When founder Ove Arup pioneered Total Design, his vision was to bring together different disciplines to ensure the best possible integrated solution. Arup was one of the first to use large scale computing to develop the structure of the iconic Sydney Opera House ‘shells’ in the 1960s. This fundamental belief has been an integral part of the design success of ‘The Launch’ project. The diverse Arup team comprises Edable Architecture, Gardiner and Theobald, Oobe, Gareth Hudson, Kathryn Hodgkinson and Wonderstuff working seamlessly with Siglion.
The design takes inspiration from the moment a ship is launched by the tradition of breaking a bottle of Champagne on the hull. ‘The gathering of the crowd, the smashing of the champagne bottle, the release of the ship, the anticipation, cheers and surge of water......’
This inspiration led to the proposal of a giant illuminated pendulum that could be released at set times or by the press of a button that evoked the sense of release, launch and celebration. This could also ‘remember’ the historic sense of movement on the site; the Lambton drops, and could also act as a clock or ‘heart-beat’.
The swing of the pendulum takes inspiration from another Arup design, the Falkirk Wheel. The approach focused on using simple components but when combined creates an innovative and energy efficient solution. The pendulum comprises of a clad structure, a lighting disc on one end and a counterbalance on the other end. The axle of the pendulum is supported by two cantilevering trusses of the steel tower structure.
Navigate the 3D model of the The Launch Project using the interactive display above
(3D technology powered by Autodesk Forge)
The pendulum is parked in a horizontal position. In this state the arm is latched close to the disc and water (treated with anti-freeze) is stored in a bladder tank in the middle of lighting disc. After release the pendulum oscillates under gravity until it comes to rest. When the pendulum stops in a vertical position, the water from the disc is pumped up into another tank in the counterbalance resulting in a torque that raises the pendulum back into the parked position. In summary, the ‘return movement’ is achieved through simply moving the balancing point using water.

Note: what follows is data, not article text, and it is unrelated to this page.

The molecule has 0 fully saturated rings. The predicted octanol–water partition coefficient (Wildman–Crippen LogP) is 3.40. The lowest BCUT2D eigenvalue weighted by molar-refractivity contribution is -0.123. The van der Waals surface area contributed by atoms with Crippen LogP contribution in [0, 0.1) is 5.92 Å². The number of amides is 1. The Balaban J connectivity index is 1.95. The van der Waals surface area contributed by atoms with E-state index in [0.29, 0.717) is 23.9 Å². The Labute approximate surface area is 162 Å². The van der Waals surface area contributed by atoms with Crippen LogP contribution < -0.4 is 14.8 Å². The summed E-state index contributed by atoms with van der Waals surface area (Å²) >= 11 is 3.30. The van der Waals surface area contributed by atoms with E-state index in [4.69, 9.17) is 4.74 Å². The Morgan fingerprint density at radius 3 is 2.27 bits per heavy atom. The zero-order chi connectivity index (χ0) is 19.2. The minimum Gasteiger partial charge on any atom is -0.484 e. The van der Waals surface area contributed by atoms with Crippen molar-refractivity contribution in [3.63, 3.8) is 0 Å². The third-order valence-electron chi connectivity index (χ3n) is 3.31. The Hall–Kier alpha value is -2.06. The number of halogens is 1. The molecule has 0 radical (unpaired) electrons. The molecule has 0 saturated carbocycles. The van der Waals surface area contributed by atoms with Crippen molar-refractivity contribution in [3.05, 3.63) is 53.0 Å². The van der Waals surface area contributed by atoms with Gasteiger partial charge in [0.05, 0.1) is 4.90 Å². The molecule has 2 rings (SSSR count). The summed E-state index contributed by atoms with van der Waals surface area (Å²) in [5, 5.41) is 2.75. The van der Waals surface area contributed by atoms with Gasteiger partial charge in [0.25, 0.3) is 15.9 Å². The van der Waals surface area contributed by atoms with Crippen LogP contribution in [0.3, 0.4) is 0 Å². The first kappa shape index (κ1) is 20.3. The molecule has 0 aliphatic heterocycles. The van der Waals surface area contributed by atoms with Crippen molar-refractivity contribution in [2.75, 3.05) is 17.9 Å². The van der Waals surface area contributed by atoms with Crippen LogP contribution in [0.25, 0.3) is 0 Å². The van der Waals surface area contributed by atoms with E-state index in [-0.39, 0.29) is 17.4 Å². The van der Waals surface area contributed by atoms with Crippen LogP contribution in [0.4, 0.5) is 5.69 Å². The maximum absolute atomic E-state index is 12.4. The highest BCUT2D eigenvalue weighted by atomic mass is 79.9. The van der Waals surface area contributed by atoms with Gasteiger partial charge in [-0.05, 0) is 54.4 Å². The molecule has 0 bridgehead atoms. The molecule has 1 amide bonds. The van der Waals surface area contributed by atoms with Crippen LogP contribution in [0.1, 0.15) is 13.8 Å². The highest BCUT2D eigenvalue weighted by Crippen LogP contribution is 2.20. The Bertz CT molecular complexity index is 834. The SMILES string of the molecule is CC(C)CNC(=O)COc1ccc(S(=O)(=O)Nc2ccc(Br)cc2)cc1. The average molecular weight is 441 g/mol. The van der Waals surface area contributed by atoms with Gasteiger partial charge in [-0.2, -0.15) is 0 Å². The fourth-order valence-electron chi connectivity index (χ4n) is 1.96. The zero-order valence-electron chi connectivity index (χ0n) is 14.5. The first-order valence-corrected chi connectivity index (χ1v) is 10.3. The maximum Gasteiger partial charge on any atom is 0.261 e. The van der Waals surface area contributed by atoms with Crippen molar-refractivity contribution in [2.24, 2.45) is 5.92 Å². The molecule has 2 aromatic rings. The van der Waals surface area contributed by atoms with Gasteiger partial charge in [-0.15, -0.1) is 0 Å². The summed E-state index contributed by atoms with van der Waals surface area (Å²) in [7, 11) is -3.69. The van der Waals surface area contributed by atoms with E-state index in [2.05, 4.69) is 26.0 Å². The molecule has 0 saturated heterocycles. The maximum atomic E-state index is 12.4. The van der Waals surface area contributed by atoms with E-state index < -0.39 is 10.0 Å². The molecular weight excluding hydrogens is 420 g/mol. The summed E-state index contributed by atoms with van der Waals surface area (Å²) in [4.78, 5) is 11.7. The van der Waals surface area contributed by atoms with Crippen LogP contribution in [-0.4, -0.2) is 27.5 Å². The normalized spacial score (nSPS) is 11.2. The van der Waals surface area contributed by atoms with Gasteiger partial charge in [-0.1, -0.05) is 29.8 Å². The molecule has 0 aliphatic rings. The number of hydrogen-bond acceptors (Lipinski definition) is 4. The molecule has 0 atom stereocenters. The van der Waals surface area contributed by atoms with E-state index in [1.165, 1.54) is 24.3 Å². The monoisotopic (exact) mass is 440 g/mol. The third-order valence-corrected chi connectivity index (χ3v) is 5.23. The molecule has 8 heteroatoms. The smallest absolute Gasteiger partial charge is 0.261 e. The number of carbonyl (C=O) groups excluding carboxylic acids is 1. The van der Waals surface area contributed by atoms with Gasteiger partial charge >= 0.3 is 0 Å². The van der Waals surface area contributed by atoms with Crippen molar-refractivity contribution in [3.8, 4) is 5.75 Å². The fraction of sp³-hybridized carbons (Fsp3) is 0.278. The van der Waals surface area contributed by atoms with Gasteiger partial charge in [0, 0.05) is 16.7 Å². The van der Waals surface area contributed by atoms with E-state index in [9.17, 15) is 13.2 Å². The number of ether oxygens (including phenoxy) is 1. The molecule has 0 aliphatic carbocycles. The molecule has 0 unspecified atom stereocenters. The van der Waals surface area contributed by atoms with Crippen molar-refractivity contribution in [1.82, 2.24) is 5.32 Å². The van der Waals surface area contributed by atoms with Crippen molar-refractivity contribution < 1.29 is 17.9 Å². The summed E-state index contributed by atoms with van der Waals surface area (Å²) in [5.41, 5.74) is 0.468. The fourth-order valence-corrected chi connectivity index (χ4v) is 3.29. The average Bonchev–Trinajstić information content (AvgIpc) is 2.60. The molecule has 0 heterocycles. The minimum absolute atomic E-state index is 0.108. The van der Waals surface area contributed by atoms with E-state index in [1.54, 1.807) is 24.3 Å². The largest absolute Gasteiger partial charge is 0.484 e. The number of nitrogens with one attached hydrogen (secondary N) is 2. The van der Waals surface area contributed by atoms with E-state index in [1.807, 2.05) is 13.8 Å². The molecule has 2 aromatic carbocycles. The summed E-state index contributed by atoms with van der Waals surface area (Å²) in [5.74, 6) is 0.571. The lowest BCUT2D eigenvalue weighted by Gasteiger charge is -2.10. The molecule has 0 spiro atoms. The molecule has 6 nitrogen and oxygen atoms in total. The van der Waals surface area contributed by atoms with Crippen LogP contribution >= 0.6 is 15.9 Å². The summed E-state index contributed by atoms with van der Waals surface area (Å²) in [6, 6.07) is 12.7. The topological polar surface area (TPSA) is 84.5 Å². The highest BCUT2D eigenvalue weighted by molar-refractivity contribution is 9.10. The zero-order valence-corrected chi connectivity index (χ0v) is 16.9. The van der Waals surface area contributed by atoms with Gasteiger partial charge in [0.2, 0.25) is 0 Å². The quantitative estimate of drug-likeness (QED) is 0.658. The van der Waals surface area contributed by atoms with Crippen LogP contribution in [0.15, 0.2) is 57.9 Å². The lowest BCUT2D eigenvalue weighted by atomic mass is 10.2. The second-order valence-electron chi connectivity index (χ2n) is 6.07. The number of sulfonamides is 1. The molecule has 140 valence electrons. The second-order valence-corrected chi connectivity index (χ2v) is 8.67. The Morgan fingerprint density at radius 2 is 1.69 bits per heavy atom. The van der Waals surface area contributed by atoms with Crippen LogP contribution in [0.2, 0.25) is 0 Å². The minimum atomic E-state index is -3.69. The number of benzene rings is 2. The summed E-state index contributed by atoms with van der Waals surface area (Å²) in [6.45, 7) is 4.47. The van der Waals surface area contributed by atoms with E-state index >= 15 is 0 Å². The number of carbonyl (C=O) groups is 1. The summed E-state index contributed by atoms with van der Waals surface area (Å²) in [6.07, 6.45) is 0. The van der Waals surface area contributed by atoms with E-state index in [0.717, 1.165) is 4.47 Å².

The scale and construction of the pendulum is also a civic piece of engineering that is felt to be appropriate to Sunderland.
To support the pendulum, the design incorporates a distinctive structure that evokes a sense of ship building and manufacture, a ‘crane-like’ structure that can be walked out onto at the Vaux site level. Viewing platforms are proposed within this structure, which give visitors the opportunity to view the Keel Line and the river / bridges. In addition to this, due to the opaque nature of the material used, these views can be appreciated when walking through the structure and down the stairs, much like the scaffolding used during ship construction.
About the #FutureBuildings exhibition
Create your own building of the future and try out technologies that are breaking the boundaries of what’s possible in construction. Our Future Buildings exhibition runs from 22nd June to 9th September as part of the Great Exhibition of the North.